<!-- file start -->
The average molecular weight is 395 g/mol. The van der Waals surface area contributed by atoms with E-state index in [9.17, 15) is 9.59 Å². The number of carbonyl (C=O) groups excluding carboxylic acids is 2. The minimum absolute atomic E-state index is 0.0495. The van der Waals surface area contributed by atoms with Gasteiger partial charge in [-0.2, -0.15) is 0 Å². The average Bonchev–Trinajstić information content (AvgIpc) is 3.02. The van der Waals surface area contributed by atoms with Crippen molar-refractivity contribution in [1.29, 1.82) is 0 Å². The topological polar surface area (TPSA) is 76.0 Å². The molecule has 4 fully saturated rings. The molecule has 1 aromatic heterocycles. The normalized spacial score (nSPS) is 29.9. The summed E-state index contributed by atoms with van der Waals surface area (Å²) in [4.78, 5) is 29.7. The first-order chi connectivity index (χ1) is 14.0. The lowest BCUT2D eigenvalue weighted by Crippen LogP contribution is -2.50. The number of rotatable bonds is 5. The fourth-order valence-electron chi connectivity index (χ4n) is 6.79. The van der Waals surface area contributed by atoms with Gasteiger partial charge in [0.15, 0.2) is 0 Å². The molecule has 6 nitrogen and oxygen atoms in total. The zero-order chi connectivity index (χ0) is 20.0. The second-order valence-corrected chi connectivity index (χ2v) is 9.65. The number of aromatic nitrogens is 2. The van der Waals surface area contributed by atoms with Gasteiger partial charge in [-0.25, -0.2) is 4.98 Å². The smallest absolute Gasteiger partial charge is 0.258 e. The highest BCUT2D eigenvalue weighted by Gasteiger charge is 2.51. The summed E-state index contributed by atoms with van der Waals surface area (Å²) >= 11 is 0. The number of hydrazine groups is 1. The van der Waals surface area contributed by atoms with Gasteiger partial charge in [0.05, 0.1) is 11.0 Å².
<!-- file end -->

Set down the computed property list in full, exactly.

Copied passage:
The average molecular weight is 395 g/mol. The van der Waals surface area contributed by atoms with E-state index in [9.17, 15) is 9.59 Å². The number of carbonyl (C=O) groups excluding carboxylic acids is 2. The minimum absolute atomic E-state index is 0.0495. The van der Waals surface area contributed by atoms with Gasteiger partial charge in [-0.2, -0.15) is 0 Å². The average Bonchev–Trinajstić information content (AvgIpc) is 3.02. The van der Waals surface area contributed by atoms with Crippen molar-refractivity contribution in [1.29, 1.82) is 0 Å². The topological polar surface area (TPSA) is 76.0 Å². The molecule has 4 fully saturated rings. The molecule has 1 aromatic heterocycles. The normalized spacial score (nSPS) is 29.9. The summed E-state index contributed by atoms with van der Waals surface area (Å²) in [4.78, 5) is 29.7. The first-order chi connectivity index (χ1) is 14.0. The lowest BCUT2D eigenvalue weighted by Crippen LogP contribution is -2.50. The number of rotatable bonds is 5. The fourth-order valence-electron chi connectivity index (χ4n) is 6.79. The van der Waals surface area contributed by atoms with Gasteiger partial charge in [0.15, 0.2) is 0 Å². The molecule has 6 nitrogen and oxygen atoms in total. The zero-order chi connectivity index (χ0) is 20.0. The second-order valence-corrected chi connectivity index (χ2v) is 9.65. The number of aromatic nitrogens is 2. The van der Waals surface area contributed by atoms with Gasteiger partial charge in [-0.25, -0.2) is 4.98 Å². The smallest absolute Gasteiger partial charge is 0.258 e. The highest BCUT2D eigenvalue weighted by Gasteiger charge is 2.51. The summed E-state index contributed by atoms with van der Waals surface area (Å²) >= 11 is 0. The number of hydrazine groups is 1. The van der Waals surface area contributed by atoms with Gasteiger partial charge in [0.05, 0.1) is 11.0 Å².